posted on Sep, 9 2011 @ 03:16 PM
I have been a Civil War reenactor for the past 17 years. I have had many different variations on hardtack. Some I've made myself and some I've bought.
G. H. Bent Company was contracted by the US government during the war to make hardtack. The story has it that they found the original recipe and
equipment that their company used to make it in an unused portion of their factory some years back. Since that time they have been making hardtack in
the "traditional" sense. I will say however that the recipe has been changed slightly to make it more palatable and is more of a novelty item than a
functional version of the cracker. That however only pertains to the durability of the cracker. I have never had a whole cracker survive in my
haversack. As far as how they keep, I have some in my cabinet in a closed plastic bag (not ziploc) that I bough about four or five years ago and they
are still good to eat.
As far as my own recipe for hardtack I use:
4 cups flour
1 cup water
1 tablespoon of salt
You mix the ingredients in a bowl and knead the dough until your arms are about to fall off. After that you continue kneading the dough until your
arms actually do fall off. This is the most important step of the process to ensure that it is fully mixed. I roll out the dough on a flour dusted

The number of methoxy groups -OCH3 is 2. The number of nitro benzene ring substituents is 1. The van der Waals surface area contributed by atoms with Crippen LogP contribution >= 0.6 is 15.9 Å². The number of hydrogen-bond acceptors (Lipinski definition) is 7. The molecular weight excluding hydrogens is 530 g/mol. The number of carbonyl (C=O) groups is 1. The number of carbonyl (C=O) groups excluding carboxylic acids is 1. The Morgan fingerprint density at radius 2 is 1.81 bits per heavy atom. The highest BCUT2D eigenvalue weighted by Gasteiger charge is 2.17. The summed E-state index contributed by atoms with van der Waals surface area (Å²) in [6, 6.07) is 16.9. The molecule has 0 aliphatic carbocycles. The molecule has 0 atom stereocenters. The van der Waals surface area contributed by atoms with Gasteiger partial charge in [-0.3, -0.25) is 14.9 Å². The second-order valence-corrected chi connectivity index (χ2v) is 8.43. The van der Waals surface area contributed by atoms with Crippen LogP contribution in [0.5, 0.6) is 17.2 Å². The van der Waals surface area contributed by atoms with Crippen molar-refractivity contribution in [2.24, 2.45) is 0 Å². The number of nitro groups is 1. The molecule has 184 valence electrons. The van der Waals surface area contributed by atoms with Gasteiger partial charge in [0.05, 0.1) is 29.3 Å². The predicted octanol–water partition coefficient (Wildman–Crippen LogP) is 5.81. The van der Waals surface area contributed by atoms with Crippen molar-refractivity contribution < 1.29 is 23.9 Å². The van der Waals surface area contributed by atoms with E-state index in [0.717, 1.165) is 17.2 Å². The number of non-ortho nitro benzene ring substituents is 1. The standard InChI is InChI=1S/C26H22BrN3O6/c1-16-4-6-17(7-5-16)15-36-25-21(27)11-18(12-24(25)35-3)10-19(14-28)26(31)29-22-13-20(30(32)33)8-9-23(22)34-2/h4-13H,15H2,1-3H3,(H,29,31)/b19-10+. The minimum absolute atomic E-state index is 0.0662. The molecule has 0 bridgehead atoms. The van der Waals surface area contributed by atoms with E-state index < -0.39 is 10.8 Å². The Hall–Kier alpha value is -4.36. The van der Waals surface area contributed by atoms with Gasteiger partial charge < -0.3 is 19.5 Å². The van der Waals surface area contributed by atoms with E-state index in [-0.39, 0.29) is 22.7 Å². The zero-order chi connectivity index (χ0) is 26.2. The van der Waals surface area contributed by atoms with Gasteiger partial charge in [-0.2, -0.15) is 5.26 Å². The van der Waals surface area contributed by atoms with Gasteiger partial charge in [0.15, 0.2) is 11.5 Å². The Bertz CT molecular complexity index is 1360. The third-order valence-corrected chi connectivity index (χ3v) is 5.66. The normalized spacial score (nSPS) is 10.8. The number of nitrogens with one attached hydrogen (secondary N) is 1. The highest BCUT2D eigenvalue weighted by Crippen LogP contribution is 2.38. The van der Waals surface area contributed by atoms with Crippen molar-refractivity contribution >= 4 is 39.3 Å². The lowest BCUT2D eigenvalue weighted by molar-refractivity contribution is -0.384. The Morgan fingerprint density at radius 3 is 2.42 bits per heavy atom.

counter to be about a quarter inch thick. I then cut it out in squares that are about four inches by four inches. Then take a clean standard size nail
to poke holes in the cracker, usually about 12 to 16. This helps to ensure that it cooks evenly. The result is a rock hard cracker that will keep, is
durable and will help to sustain you. I generally supplement this with jerky and dried fruit. I usually only eat this way if we are doing an event
that has no static camp and little opportunity for cooking. As the saying goes "it tastes like s**t but you can live on it." Trying to make hardtack
more nutritious and better tasting is hard to as altering the recipe in the wrong way will make it tastier to bugs, molds, fungus and the like. In my
opinion it would be better to supplement rather than trying to make it a one meal biscuit.
On the other hand I have numerous Civil War period recipes that involve hardtack, most of which are actually pretty good. If their is interest, and
maybe if their isn't, I'll write a thread on it when I get home and have access to my books. Hope this helps.
edit on 9-9-2011 by mus8472